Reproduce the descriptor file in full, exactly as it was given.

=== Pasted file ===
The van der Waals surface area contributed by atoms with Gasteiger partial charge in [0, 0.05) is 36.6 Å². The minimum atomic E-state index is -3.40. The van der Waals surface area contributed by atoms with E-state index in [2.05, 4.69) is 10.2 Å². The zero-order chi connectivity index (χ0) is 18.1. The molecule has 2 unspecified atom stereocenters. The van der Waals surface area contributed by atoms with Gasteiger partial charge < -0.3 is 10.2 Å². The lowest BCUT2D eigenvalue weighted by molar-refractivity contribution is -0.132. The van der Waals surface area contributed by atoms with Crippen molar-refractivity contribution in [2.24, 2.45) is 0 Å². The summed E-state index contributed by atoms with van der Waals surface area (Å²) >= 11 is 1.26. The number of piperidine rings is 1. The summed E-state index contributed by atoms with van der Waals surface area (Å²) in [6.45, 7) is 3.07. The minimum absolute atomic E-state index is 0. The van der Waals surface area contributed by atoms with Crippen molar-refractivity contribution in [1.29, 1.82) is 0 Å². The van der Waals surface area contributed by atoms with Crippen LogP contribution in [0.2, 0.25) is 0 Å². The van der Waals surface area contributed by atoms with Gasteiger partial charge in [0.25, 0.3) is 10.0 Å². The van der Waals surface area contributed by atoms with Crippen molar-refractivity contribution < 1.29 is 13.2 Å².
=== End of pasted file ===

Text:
The van der Waals surface area contributed by atoms with Gasteiger partial charge in [0, 0.05) is 36.6 Å². The minimum atomic E-state index is -3.40. The van der Waals surface area contributed by atoms with E-state index in [2.05, 4.69) is 10.2 Å². The zero-order chi connectivity index (χ0) is 18.1. The molecule has 2 unspecified atom stereocenters. The van der Waals surface area contributed by atoms with Gasteiger partial charge < -0.3 is 10.2 Å². The lowest BCUT2D eigenvalue weighted by molar-refractivity contribution is -0.132. The van der Waals surface area contributed by atoms with Crippen molar-refractivity contribution in [2.24, 2.45) is 0 Å². The summed E-state index contributed by atoms with van der Waals surface area (Å²) >= 11 is 1.26. The number of piperidine rings is 1. The summed E-state index contributed by atoms with van der Waals surface area (Å²) in [6.45, 7) is 3.07. The minimum absolute atomic E-state index is 0. The van der Waals surface area contributed by atoms with Crippen molar-refractivity contribution in [1.29, 1.82) is 0 Å². The van der Waals surface area contributed by atoms with Crippen LogP contribution in [0.2, 0.25) is 0 Å². The van der Waals surface area contributed by atoms with Gasteiger partial charge in [0.25, 0.3) is 10.0 Å². The van der Waals surface area contributed by atoms with Crippen molar-refractivity contribution < 1.29 is 13.2 Å².